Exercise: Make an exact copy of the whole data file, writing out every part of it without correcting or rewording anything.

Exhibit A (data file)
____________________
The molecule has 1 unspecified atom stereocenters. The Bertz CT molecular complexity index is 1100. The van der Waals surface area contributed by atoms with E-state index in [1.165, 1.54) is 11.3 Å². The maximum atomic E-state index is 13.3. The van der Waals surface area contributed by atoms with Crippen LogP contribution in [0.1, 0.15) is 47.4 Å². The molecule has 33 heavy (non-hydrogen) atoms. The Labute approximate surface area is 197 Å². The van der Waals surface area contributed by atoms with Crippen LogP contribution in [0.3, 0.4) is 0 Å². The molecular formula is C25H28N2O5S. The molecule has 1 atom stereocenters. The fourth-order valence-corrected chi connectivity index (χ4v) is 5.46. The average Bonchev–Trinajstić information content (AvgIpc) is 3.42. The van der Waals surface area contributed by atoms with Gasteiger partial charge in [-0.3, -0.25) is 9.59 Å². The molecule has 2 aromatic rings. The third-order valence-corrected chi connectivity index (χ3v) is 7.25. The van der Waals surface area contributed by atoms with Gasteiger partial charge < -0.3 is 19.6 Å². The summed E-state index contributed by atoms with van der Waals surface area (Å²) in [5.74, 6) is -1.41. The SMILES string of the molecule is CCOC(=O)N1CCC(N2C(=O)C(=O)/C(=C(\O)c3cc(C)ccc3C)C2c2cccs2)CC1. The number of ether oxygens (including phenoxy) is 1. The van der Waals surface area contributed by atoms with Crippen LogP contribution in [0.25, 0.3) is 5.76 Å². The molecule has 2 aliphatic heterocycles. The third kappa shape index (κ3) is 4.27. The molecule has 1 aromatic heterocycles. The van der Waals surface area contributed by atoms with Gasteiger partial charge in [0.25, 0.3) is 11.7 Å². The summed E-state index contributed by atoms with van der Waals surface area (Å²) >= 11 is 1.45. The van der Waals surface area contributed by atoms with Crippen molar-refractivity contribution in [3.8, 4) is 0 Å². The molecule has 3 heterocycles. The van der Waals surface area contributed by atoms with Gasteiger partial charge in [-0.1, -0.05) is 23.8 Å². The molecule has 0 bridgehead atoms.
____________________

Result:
The molecule has 1 unspecified atom stereocenters. The Bertz CT molecular complexity index is 1100. The van der Waals surface area contributed by atoms with E-state index in [1.165, 1.54) is 11.3 Å². The maximum atomic E-state index is 13.3. The van der Waals surface area contributed by atoms with Crippen LogP contribution in [0.1, 0.15) is 47.4 Å². The molecule has 33 heavy (non-hydrogen) atoms. The Labute approximate surface area is 197 Å². The van der Waals surface area contributed by atoms with Crippen LogP contribution in [0.3, 0.4) is 0 Å². The molecular formula is C25H28N2O5S. The molecule has 1 atom stereocenters. The fourth-order valence-corrected chi connectivity index (χ4v) is 5.46. The average Bonchev–Trinajstić information content (AvgIpc) is 3.42. The van der Waals surface area contributed by atoms with Gasteiger partial charge in [-0.3, -0.25) is 9.59 Å². The molecule has 2 aromatic rings. The third-order valence-corrected chi connectivity index (χ3v) is 7.25. The van der Waals surface area contributed by atoms with Gasteiger partial charge < -0.3 is 19.6 Å². The summed E-state index contributed by atoms with van der Waals surface area (Å²) in [5.74, 6) is -1.41. The SMILES string of the molecule is CCOC(=O)N1CCC(N2C(=O)C(=O)/C(=C(\O)c3cc(C)ccc3C)C2c2cccs2)CC1. The number of ether oxygens (including phenoxy) is 1. The van der Waals surface area contributed by atoms with Crippen LogP contribution in [0.25, 0.3) is 5.76 Å². The molecule has 2 aliphatic heterocycles. The third kappa shape index (κ3) is 4.27. The molecule has 1 aromatic heterocycles. The van der Waals surface area contributed by atoms with Gasteiger partial charge in [0.25, 0.3) is 11.7 Å². The summed E-state index contributed by atoms with van der Waals surface area (Å²) >= 11 is 1.45. The van der Waals surface area contributed by atoms with Crippen molar-refractivity contribution in [3.8, 4) is 0 Å². The molecule has 3 heterocycles. The van der Waals surface area contributed by atoms with Gasteiger partial charge in [-0.1, -0.05) is 23.8 Å². The molecule has 0 bridgehead atoms.